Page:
Every product has a life cycle and understanding the components of the lifecycle is important for getting to grips with its true environmental impact. Traditionally, environmental impact assessments have considered just the manufacturing phase of a product – this would include direct impacts. Direct impacts are those that are physically released by the organisation itself. For example emissions from a boiler on site that causes air pollution or the discharge of oil into a nearby river causing damage to the river. They generally include pollution issues. These can be significant for some organisations and obviously need to be carefully assessed and controlled.
However, considering direct impacts does not give a very accurate picture of the environmental impact of an organisation and the products that it manufactures. Think of it this way, an organisation may manufacture a product but this phase of the lifecycle may have a relatively low impact on the environment. However, the extraction of the materials from the environment, their processing and distribution to the manufacturer could have a significant impact. Such activities will vary depending on product but might include activities such as mining, agriculture or transport of the product to the production facility etc. Some or all of these may have a much bigger environmental impact than what occurs at the production facility. Such environmental impacts are not directly created by the organisation so are often known as ‘indirect’ impacts. We may also use the term ‘upstream’ impact, as they originate from above the manufacturing part of a products lifecycle.
You might be wondering why such impacts would be relevant to an organisation – the answer is that the organisation is still ‘driving’ them as it buys and uses the raw materials to make a product. The organisation does, therefore, contribute to the products overall environmental impact.
We also need to consider the impacts that occur ‘downstream’ of the manufacturing process. Such impacts would include those that occur when a product exits the manufacturing facility. This might include the impacts associated with the sale, distribution, use, and disposal of the product. Just like the ‘upstream’ impacts these can in some cases be significant. Imagine that you purchase a car; it might be shipped from a country on the other side of the world, driven for around 10 years and then scrapped. With this example it is clear that there are much greater environmental impacts associated with these activities than with the manufacture of the car.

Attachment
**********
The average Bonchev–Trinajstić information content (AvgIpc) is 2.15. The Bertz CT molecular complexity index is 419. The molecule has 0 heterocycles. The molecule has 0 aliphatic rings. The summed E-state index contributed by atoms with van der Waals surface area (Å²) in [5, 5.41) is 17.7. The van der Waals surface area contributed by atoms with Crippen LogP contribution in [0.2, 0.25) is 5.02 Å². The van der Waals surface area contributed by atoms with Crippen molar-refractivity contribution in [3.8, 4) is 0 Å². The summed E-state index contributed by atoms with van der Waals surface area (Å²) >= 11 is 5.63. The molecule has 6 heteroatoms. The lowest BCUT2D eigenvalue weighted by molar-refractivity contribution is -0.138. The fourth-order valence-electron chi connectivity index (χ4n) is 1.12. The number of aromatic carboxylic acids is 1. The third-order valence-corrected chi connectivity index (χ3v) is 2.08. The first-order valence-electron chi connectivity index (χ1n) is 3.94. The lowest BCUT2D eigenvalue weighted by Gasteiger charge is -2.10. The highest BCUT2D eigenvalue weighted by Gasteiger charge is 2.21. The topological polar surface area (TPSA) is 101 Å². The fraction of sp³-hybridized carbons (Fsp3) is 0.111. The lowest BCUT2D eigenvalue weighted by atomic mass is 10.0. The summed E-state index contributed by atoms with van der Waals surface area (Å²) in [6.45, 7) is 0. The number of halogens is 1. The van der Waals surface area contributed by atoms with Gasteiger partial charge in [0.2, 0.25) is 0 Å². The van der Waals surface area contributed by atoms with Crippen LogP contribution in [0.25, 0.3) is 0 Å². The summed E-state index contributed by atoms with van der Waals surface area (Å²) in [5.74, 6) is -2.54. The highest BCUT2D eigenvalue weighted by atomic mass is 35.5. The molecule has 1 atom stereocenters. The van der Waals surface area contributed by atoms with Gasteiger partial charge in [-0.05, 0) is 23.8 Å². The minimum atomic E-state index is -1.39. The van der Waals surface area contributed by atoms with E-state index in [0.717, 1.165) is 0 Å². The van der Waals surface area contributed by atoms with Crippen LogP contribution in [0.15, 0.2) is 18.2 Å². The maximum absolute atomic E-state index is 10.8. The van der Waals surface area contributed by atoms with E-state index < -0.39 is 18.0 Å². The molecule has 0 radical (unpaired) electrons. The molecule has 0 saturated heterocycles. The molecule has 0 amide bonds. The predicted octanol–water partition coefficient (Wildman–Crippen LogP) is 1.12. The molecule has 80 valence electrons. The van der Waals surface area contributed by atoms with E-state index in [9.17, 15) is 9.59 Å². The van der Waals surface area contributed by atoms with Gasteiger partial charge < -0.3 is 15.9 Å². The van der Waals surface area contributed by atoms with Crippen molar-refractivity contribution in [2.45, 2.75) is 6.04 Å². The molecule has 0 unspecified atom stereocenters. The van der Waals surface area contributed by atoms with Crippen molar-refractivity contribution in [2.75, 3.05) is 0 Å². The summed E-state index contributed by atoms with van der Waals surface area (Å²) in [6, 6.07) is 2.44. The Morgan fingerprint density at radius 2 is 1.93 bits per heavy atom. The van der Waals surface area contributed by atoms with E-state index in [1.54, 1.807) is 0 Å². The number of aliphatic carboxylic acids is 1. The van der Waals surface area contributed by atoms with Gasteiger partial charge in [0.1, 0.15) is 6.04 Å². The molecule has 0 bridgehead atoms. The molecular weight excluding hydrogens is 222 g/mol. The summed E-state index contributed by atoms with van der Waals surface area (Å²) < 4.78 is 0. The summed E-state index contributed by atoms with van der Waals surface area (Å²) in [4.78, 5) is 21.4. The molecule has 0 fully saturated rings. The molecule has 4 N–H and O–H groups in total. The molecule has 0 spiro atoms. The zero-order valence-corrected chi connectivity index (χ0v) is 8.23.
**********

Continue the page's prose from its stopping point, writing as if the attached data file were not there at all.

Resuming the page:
The consideration of the full lifecycle and the environmental impacts associated with it is key if an organisation wants to fully reduce its impact on the environment. Many actions could be taken by an organisation to reduce the impact of its ‘direct’ operations, for instance making production facilities more energy efficient or reducing waste from product lines.
An organisation can also do a great deal on both the ‘upstream’ and ‘downstream’ aspects of the lifecycle. On the upstream side it may set specifications for the growth, extraction or manufacture of the materials or products that form parts of the product it manufactures such that they originate from more sustainable sources. On the downstream side there could be interventions that reduce the impact of the product while in use. Examples of this approach include; designing a product so that it uses less electricity, or fuel so making a car lighter or optimising the firmware of a Smartphone such that it uses less power and does not need to be charged as often as the previous generation of Smartphone. The disposal phase could also be considered by an organisation, interventions to reduce impact might include reducing the amount of packaging on a product or reducing the amount of material used to make the product, both cutting down on the amount of waste when it comes to the end of its life. Specifying the product to be made from easily recycled materials or eliminating hazardous substances from a product or its packaging would also likely reduce the environmental impact of the disposal of the product.
It is clear therefore that to get an accurate idea of environmental impacts that the full lifecycle of a product should be considered, both upstream and downstream, rather than considering just the impacts of the manufacturing phase.
John Binns BSc (Hons), MSc, MSc, MIEMA
With over 19 years’ experience working in environment management, John Binns BSc (Hons) MSc MIEMA is an experienced environmental tutor and consultant with knowledge of health and safety management.